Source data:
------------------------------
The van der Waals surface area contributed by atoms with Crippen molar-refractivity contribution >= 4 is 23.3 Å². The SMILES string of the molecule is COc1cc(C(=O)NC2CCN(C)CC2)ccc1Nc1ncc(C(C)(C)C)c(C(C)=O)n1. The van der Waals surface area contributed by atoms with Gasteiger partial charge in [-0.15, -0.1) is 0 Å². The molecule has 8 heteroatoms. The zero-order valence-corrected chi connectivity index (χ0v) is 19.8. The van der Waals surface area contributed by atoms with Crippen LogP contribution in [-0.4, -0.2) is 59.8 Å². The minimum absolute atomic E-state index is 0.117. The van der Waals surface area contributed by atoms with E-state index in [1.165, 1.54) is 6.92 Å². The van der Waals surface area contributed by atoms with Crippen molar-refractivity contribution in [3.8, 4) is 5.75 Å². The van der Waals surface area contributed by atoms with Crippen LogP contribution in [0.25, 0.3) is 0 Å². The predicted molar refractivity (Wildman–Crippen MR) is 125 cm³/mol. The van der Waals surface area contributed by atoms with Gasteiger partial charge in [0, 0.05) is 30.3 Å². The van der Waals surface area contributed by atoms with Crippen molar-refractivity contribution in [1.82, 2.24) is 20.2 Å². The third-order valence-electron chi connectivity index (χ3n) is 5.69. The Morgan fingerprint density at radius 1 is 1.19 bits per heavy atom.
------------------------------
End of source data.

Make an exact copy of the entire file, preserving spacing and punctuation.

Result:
The van der Waals surface area contributed by atoms with Crippen molar-refractivity contribution >= 4 is 23.3 Å². The SMILES string of the molecule is COc1cc(C(=O)NC2CCN(C)CC2)ccc1Nc1ncc(C(C)(C)C)c(C(C)=O)n1. The van der Waals surface area contributed by atoms with Gasteiger partial charge in [-0.15, -0.1) is 0 Å². The molecule has 8 heteroatoms. The zero-order valence-corrected chi connectivity index (χ0v) is 19.8. The van der Waals surface area contributed by atoms with Crippen LogP contribution in [-0.4, -0.2) is 59.8 Å². The minimum absolute atomic E-state index is 0.117. The van der Waals surface area contributed by atoms with E-state index in [1.165, 1.54) is 6.92 Å². The van der Waals surface area contributed by atoms with Crippen molar-refractivity contribution in [3.8, 4) is 5.75 Å². The van der Waals surface area contributed by atoms with Crippen LogP contribution in [0.25, 0.3) is 0 Å². The predicted molar refractivity (Wildman–Crippen MR) is 125 cm³/mol. The van der Waals surface area contributed by atoms with Gasteiger partial charge in [0, 0.05) is 30.3 Å². The van der Waals surface area contributed by atoms with Crippen molar-refractivity contribution in [1.82, 2.24) is 20.2 Å². The third-order valence-electron chi connectivity index (χ3n) is 5.69. The Morgan fingerprint density at radius 1 is 1.19 bits per heavy atom.